Arcade and video games have expanded beyond coin-operated machines and consoles. A long time ago, these games were popular as a past time or entertainment activity—and while many still do, the interest and community have grown so much and gave birth to professional esports athletes.

The growth of Internet enabled the rise of esports as more people get convenient access to online games and competitions. There’s quite a lot to tackle when it comes to esports, especially for those who are still on the outside looking in. Here are a few things you need to know to familiarize yourself with the scene:

What are esports?

Simply put, esports are competitive video gaming held at a professional level. Highly-skilled professional players of various video games designed and tuned for top-level competition duke it out against each other either individually or in teams (depending on the game) for cash prizes, titles, and glory.

Over the past few years, many tournaments have sprouted both locally, regionally, and internationally, usually with national or corporate-sponsored teams playing against each other. Professional esports players train hard to be the best, win said cash prizes, and make a living.

What games are usually played as esports?

Nowadays, a lot of games and genres can be played competitively as an esport. You’ve got your first-person shooters (FPS), real-time strategy games (RTS), multiplayer online battle arena games (MOBA), fighting games, sports games, and online trading card games.

MOBA: Arguably the most popular esports genre, a MOBA is a game that involves two teams of five trying to defeat the other by destroying the opposing base in an arena-like map. MOBAs are accessible and casual-friendly in the Philippines, with the most played games being DOTA 2 and League of Legends on PC, and Mobile Legends: Bang Bang and Arena of Valor on mobile. In fact, many esports events here are centered on MOBAs due to their sheer popularity.

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Fighting games: The fighting game, one of the oldest video game genres available, needs no introduction—it’s a one-on-one affair with both trying to knock each other out. The most popular fighting games now are Street Fighter V and Tekken 7, which are easiest to watch because of their simple premise.

RTS: The real-time strategy genre is simple, yet also the most complex—a player amasses resources, builds an army, and deploys them strategically in order to defeat their opponents. The video game that could be said to start the esports phenomenon is StarCraft, a classic RTS that created a huge professional scene in South Korea. Today, its sequel StarCraft II is still a highly popular esport in the Philippines.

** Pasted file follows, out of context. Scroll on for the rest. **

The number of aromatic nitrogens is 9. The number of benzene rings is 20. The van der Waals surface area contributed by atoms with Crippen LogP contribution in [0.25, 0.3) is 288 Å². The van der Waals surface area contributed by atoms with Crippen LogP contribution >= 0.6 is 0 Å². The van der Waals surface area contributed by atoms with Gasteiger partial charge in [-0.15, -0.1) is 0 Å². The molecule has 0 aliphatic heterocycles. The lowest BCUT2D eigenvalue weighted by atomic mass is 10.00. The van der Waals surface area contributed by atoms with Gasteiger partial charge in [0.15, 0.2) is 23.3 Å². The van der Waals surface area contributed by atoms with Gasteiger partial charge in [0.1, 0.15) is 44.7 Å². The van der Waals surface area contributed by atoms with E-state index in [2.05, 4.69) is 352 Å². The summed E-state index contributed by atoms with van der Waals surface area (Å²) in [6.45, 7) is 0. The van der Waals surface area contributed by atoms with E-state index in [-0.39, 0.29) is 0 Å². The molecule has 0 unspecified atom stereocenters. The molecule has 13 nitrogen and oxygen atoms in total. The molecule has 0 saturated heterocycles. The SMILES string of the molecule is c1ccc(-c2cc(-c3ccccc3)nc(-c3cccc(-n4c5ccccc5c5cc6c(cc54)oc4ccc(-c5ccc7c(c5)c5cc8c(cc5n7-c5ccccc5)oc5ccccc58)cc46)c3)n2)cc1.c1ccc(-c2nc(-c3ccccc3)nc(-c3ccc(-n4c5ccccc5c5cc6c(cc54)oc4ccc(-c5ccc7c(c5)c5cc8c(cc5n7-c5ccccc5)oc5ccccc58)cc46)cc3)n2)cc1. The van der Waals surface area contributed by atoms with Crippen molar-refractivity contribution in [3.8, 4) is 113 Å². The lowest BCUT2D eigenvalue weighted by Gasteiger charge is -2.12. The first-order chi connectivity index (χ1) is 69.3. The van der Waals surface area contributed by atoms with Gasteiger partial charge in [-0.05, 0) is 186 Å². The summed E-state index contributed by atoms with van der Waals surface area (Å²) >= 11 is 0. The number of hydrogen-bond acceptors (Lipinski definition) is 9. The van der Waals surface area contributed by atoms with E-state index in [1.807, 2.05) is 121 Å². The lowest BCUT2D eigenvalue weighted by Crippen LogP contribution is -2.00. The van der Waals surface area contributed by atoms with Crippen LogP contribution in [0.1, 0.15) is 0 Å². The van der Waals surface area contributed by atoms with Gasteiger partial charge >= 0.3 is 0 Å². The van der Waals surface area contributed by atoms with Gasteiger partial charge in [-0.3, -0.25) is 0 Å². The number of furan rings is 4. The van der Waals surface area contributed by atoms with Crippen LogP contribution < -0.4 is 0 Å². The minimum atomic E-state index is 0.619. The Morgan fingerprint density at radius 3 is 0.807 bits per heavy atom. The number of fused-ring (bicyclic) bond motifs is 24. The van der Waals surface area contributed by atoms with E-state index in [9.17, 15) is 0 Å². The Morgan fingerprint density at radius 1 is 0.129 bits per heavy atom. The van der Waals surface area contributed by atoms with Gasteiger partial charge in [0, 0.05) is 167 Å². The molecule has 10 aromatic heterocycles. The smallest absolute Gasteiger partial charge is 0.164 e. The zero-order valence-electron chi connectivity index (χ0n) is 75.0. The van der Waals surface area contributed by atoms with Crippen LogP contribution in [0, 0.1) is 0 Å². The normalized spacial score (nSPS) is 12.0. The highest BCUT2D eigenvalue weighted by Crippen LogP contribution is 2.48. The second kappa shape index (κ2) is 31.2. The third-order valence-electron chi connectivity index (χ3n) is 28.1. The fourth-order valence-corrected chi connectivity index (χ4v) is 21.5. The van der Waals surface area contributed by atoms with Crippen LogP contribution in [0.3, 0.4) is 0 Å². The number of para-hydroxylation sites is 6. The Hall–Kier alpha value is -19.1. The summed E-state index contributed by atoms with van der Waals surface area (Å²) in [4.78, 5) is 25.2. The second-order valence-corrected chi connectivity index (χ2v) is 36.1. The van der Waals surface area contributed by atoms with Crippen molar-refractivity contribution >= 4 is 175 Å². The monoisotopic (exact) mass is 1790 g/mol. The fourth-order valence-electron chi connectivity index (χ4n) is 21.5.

FPS: The first-person shooter genre was considered the most popular kind of game in the early 2000s before the rise of MOBAs thanks to Counter-Strike. There’s still a huge player base for FPSes due to the popularity of Blizzard’s Overwatch, as well as Counter-Strike’s sequel, Counter-Strike: Global Offensive.

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Sports games: Sports games may be the easiest to grasp, as they’re just digital versions of real sports. Games like NBA 2K and the FIFA series, digitizing basketball and soccer, respectively, are highly popular with traditional sports fans and have huge followings.

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Card games: Physical trading card games have translated well from paper to digital, and while the genre has been around for more than a decade, they’ve only emerged as an esport fairly recently. Blizzard’s Hearthstone has a fairly decent player base in the Philippines, and Wizards of the Coast’s Magic: the Gathering Arena, the digital version of the game that started the whole genre, is rising steadily.

Where can I watch esports?

There are two ways to watch esports: in person at a tournament or event, and via streaming on the internet. Online streaming is commonplace, with various outlets and channels broadcasting games and tournaments available, such as Twitch and Facebook.


For live events, the growing esports scene in the Philippines has a lot to offer. Conferences, tournaments, conventions, and events are held almost all year round, providing esports players and fans many opportunities to experience the thrill of the action.

One such event is this year’s Esports and Gaming Summit (ESGS) 2019 that happened last October 24 to 27 at the SMX Convention Center in Pasay City. ESGS, powered by the Philippines’ fastest mobile and fixed networks Smart and PLDT Home Fibr, featured play sessions for gamers of all skill levels, as well as the opportunity to watch live Mobile Legends: Bang Bang and DOTA 2 matches, and a lot more.

An esports scene powered by the fastest Philippine networks

Filipino gamers can enjoy gaming and esports not only at ESGS 2019, but also in the comfort of their home or on the go thanks to PLDT’s fastest Home Fibr connection and Smart’s fastest LTE network, which allows them to play nonstop with the new Gigafied GIGA Games mobile data package. Both networks are awarded by third-party organizations such as Ookla, OpenSignal, Tutela, and P3 in their respective crowd-source-based studies on mobile internet services in the Philippines.

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